A community model of group therapy for the older patients with chronic obstructive pulmonary disease: A pilot study

Jean Woo, Wayne Chan, Fai Yeung, Wai Man Chan, Elsie Hui, Christopher M. Lum, Kevin H. Or, David S.C. Hui, Diana T.F. Lee

Research output: Journal article publicationJournal articleAcademic researchpeer-review

14 Citations (Scopus)

Abstract

Objective: A community-based programme for chronic obstructive pulmonary disease (COPD) patients in group sessions is designed, and the feasibility, acceptability and physical and psychosocial outcomes evaluated. Methods: Patients with COPD discharged from hospital, or those attending specialist outpatient clinic, with a history of hospital admission owing to COPD in the preceding 12 months were recruited. Those who had malignancy or were housebound were excluded. Group sessions were arranged once a week in a Community Centre, and consisted of two hourly sessions. The components of each session consist of education regarding the disease, breathing techniques, use of oxygen and other medication, smoking cessation, nutrition, dyspnoea management skills, relaxation and energy conservation techniques, introduction of social and community support, and strengthening as well as aerobic exercises. Assessments before and after intervention include lung function, 6 minutes walk test (6MWT), general Health Questionnaire (GHQ), the St. George's Respiratory Questionnaire (SGRQ), and a COPD knowledge Questionnaire. A programme evaluation was carried out using questionnaire and group discussions. Results: Forty-four subjects were recruited, with 75% completing the programme, and 20% with drawing for unavoidable reasons. Statistically significant improvement was noted in all domains of the GHQ, SGRQ, and knowledge test, while the mean 6MWT improved, although statistical significance was not reached. Subjects were enthusiastic about the provision of this service in helping them cope with the disease through empowerment and mutual support. Conclusion: A group community intervention programme for COPD patients is feasible and acceptable, with positive psychosocial outcomes. Such a model could be further developed and cost-effectiveness evaluated as a model of chronic disease management in the community.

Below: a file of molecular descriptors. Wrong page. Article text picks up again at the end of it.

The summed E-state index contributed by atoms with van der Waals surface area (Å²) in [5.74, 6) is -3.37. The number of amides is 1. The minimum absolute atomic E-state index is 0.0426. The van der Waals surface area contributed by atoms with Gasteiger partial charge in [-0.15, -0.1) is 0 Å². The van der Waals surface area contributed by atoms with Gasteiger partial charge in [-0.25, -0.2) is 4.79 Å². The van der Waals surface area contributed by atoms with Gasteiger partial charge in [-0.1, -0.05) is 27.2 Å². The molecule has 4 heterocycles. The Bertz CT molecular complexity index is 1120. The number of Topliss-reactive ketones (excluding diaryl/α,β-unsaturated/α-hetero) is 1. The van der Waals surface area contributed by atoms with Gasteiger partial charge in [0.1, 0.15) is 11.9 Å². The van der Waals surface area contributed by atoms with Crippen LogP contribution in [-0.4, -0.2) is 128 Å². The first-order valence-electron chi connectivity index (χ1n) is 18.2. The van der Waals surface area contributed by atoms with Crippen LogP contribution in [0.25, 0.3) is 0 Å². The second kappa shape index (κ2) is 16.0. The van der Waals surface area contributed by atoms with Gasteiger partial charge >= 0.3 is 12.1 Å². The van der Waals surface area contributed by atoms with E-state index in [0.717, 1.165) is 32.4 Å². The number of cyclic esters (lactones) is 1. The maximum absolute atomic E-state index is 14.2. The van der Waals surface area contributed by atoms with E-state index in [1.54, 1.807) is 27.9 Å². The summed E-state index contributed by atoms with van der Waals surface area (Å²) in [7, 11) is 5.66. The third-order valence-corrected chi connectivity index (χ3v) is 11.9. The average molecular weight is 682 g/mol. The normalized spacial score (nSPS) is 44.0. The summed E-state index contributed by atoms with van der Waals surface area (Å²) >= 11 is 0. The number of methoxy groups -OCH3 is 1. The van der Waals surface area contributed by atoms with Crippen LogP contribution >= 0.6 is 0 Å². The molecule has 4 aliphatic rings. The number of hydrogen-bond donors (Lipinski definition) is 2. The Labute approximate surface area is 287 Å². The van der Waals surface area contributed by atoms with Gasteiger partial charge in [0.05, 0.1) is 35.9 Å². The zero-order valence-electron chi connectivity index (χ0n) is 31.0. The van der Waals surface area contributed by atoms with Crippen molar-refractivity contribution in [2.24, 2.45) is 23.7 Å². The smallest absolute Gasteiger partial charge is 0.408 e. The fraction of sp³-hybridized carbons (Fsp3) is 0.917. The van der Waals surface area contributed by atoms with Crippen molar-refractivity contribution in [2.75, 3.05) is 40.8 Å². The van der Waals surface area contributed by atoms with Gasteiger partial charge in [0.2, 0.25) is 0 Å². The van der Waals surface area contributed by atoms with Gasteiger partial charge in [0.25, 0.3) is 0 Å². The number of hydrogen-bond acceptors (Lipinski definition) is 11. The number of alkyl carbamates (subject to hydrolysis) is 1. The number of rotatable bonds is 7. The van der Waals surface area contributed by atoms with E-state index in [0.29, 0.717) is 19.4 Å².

Original languageEnglish
Pages (from-to)523-531
Number of pages9
JournalJournal of Evaluation in Clinical Practice
Volume12
Issue number5
DOIs
Publication statusPublished - 1 Oct 2006
Externally publishedYes

Keywords

  • Chronic obstructive pulmonary disease
  • Community management
  • Pulmonary rehabilitation

ASJC Scopus subject areas

  • Health Policy
  • Public Health, Environmental and Occupational Health

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